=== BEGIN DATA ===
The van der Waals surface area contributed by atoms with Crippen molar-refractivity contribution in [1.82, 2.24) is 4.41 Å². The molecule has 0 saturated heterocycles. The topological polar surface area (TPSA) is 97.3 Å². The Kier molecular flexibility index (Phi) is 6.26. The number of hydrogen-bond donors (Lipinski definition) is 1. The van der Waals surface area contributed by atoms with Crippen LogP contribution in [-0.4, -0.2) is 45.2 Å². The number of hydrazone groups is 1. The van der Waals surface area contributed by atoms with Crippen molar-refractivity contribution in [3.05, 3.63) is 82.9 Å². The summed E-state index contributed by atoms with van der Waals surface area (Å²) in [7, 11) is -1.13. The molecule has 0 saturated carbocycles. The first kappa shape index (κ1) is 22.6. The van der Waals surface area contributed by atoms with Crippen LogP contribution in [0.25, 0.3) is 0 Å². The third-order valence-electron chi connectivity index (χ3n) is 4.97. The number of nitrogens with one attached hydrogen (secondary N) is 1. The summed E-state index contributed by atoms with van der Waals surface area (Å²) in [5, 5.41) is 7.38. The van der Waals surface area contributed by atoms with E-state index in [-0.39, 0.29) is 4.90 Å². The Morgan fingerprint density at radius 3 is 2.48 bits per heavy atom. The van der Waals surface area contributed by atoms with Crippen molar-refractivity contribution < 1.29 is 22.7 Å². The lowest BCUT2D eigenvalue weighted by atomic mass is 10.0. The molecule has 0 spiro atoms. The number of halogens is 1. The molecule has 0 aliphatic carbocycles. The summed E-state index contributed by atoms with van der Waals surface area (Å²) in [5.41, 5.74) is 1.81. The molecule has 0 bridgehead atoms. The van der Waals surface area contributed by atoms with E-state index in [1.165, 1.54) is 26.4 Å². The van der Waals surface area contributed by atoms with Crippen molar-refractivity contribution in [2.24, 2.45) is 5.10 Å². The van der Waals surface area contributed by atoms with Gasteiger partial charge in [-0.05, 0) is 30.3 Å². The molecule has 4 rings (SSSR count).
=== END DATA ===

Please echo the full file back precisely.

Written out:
The van der Waals surface area contributed by atoms with Crippen molar-refractivity contribution in [1.82, 2.24) is 4.41 Å². The molecule has 0 saturated heterocycles. The topological polar surface area (TPSA) is 97.3 Å². The Kier molecular flexibility index (Phi) is 6.26. The number of hydrogen-bond donors (Lipinski definition) is 1. The van der Waals surface area contributed by atoms with Crippen LogP contribution in [-0.4, -0.2) is 45.2 Å². The number of hydrazone groups is 1. The van der Waals surface area contributed by atoms with Crippen molar-refractivity contribution in [3.05, 3.63) is 82.9 Å². The summed E-state index contributed by atoms with van der Waals surface area (Å²) in [7, 11) is -1.13. The molecule has 0 saturated carbocycles. The first kappa shape index (κ1) is 22.6. The van der Waals surface area contributed by atoms with Crippen LogP contribution in [0.25, 0.3) is 0 Å². The third-order valence-electron chi connectivity index (χ3n) is 4.97. The number of nitrogens with one attached hydrogen (secondary N) is 1. The summed E-state index contributed by atoms with van der Waals surface area (Å²) in [5, 5.41) is 7.38. The van der Waals surface area contributed by atoms with E-state index in [-0.39, 0.29) is 4.90 Å². The Morgan fingerprint density at radius 3 is 2.48 bits per heavy atom. The van der Waals surface area contributed by atoms with Crippen molar-refractivity contribution < 1.29 is 22.7 Å². The lowest BCUT2D eigenvalue weighted by atomic mass is 10.0. The molecule has 0 spiro atoms. The number of halogens is 1. The molecule has 0 aliphatic carbocycles. The summed E-state index contributed by atoms with van der Waals surface area (Å²) in [5.41, 5.74) is 1.81. The molecule has 0 bridgehead atoms. The van der Waals surface area contributed by atoms with E-state index in [1.165, 1.54) is 26.4 Å². The van der Waals surface area contributed by atoms with Crippen molar-refractivity contribution in [2.24, 2.45) is 5.10 Å². The van der Waals surface area contributed by atoms with Gasteiger partial charge in [-0.05, 0) is 30.3 Å². The molecule has 4 rings (SSSR count).